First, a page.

Does Grape Juice Have The Same Benefits As Red Wine?

The news that drinking red wine may actually be good for you spread joy through communities of wine enthusiasts everywhere (via Daily Mail). It was the bright spot among the slew of dietary advice that proclaimed most of our favorite sugar- and fat-laden indulgences as not so great for our health. But now that we can enjoy red wine knowing that we might be doing our hearts and overall health a favor, it begs the question — can grape juice provide the same benefits, without the alcohol?

The answer is not entirely clear cut. Sure, wine and grape juice are both made from grapes, which are rich in heart-healthy and cancer-fighting antioxidants like flavonoids and resveratrol (via Mayo Clinic). Most of these antioxidants are found in the skins, stems, seeds, and leaves of the plants. These potent compounds have been linked to a host of health benefits, including lowering blood pressure and blood sugar levels, and lowering the risk of heart disease, blood clots, and cancer (via Healthline). When it comes to both red wine and grape juice though, the amount of antioxidants can vary widely depending on the type of grapes used, the location where they were grown, and the way they were processed.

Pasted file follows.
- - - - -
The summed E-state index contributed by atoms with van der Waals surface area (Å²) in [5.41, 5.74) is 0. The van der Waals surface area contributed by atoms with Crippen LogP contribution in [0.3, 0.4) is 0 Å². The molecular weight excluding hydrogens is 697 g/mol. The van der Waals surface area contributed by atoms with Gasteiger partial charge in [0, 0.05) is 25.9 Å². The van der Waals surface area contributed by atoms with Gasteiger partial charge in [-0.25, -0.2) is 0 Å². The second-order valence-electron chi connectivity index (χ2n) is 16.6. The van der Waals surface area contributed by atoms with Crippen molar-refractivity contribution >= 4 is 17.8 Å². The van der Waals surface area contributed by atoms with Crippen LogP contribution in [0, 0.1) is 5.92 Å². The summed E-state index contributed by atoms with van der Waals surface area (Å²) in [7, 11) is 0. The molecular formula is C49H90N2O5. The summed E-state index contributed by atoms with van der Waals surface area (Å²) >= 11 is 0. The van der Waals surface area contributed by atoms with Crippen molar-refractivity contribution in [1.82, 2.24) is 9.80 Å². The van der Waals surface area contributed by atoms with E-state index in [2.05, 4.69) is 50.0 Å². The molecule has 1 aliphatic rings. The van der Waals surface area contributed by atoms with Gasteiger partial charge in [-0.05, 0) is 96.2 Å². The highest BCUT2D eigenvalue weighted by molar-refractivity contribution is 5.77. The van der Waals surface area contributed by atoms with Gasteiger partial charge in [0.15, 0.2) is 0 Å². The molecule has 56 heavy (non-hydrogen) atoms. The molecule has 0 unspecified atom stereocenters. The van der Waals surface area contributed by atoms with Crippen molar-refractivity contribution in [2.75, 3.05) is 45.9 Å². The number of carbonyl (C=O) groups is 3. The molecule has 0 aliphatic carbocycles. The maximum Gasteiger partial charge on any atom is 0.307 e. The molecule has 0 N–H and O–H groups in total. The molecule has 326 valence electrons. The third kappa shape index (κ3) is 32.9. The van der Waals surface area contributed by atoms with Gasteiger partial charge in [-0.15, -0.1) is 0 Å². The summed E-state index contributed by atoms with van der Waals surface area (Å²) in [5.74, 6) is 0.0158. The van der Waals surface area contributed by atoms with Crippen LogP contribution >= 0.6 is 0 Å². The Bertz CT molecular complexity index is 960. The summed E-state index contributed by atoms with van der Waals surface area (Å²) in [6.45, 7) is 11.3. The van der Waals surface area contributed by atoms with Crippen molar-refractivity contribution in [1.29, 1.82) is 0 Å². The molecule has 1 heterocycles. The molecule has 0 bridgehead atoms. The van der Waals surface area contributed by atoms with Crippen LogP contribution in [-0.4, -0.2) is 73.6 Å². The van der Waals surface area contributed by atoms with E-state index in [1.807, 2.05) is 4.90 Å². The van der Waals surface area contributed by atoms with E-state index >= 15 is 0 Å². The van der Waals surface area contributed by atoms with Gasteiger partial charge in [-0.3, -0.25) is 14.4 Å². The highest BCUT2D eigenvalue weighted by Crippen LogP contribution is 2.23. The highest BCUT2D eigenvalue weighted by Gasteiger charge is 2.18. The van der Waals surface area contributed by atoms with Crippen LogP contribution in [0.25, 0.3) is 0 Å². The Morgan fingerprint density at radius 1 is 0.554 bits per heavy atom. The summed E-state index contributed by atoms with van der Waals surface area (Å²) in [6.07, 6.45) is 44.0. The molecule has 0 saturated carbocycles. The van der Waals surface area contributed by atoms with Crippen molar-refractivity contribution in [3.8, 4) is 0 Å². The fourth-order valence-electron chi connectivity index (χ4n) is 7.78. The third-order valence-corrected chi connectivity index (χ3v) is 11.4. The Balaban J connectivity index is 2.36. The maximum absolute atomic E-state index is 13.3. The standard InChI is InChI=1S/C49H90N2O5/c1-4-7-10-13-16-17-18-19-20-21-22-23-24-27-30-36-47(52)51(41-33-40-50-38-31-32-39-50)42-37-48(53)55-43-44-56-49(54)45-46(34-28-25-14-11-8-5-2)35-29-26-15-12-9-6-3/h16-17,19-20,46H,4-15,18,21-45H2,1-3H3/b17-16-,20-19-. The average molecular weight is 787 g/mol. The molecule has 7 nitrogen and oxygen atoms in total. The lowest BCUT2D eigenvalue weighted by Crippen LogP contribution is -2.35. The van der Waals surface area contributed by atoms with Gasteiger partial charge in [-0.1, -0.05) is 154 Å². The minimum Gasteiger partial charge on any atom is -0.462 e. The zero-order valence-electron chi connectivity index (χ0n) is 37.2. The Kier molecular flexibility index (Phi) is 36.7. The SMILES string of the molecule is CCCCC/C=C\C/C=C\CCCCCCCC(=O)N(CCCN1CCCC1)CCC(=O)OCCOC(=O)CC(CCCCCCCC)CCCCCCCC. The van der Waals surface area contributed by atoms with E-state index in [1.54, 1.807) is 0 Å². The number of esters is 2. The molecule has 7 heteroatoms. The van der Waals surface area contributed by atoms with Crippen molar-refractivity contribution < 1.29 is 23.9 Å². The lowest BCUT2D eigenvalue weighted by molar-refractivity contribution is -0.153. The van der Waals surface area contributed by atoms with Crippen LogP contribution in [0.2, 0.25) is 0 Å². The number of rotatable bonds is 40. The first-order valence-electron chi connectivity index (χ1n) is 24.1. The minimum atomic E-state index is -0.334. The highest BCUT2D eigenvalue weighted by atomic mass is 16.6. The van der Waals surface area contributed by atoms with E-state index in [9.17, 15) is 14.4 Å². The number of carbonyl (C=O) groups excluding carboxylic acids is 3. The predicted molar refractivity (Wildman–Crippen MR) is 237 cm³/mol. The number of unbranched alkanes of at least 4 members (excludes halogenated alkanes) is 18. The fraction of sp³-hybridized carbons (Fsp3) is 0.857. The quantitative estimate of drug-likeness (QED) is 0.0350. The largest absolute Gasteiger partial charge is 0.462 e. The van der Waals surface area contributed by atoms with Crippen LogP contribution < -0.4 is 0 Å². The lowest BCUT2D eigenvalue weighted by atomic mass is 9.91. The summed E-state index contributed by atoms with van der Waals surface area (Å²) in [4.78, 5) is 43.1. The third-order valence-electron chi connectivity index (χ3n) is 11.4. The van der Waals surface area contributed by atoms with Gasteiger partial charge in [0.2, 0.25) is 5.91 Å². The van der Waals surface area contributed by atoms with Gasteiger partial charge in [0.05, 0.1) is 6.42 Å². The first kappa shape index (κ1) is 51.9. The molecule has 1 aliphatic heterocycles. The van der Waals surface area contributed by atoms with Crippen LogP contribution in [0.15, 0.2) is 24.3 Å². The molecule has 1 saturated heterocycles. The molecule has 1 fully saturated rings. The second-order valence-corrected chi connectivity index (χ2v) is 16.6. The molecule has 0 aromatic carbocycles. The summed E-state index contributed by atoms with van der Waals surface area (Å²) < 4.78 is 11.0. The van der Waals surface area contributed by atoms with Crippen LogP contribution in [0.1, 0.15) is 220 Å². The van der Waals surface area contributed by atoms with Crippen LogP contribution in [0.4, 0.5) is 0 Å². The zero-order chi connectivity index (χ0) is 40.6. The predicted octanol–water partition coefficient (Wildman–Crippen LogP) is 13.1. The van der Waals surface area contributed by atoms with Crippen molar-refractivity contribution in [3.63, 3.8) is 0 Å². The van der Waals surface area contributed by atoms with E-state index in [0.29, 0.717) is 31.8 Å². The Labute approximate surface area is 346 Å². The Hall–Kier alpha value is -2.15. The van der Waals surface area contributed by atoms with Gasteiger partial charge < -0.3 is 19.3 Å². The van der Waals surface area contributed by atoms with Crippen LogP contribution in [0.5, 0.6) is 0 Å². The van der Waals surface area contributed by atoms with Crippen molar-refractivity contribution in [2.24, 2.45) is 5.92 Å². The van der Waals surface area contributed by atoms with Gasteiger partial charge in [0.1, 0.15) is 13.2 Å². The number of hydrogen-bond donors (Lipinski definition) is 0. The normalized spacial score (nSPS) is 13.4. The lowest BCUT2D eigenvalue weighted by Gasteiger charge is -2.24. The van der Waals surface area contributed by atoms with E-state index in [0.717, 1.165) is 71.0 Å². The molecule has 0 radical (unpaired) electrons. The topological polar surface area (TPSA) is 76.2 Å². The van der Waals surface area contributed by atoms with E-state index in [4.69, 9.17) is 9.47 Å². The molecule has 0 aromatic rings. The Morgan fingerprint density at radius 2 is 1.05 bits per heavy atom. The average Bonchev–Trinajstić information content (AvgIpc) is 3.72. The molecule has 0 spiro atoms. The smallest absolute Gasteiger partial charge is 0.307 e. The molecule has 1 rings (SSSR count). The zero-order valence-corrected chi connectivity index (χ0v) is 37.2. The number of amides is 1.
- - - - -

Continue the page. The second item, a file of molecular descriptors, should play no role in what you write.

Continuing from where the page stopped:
Red wine may have the nutritional edge

One of the reasons that red wine may have an advantage over grape juice is that the skin of the grape — which contains these helpful antioxidants — is more likely to be used in wine than in juice (via Atlanta-Journal Constitution). Even in wine, though, the amount of antioxidants is variable and unpredictable. In general, dark grapes, like red and purple varieties, contain more antioxidants than white or green grapes, and that carries over into the wines and grape juices that come from them. But as Leonard Guarente, who studies the biology of aging at MIT, told the Atlanta-Journal Constitution, "There's a tremendous variability in the amount of resveratrol even from one wine type and one batch to another." 

Grape juice and red wine each have some other unique health benefits that are all their own. Grape juice contains plenty of vitamin C — enough that one cup of juice provides all the vitamin C you need for the day — as well as vitamin K, potassium, and trace minerals (via LiveStrong). The fermentation process of red wine, on the other hand, unlocks the additional benefit of tannins, which also act as antioxidants (via University of Missouri Extension). While both red wine and grape juice offer health perks, it appears that red wine may have the nutritional edge. Susan Mills-Gray, Nutrition & Health Education Specialist with MU Extension explains, "You get similar benefits, but red wine would provide those health benefits at a bit higher level."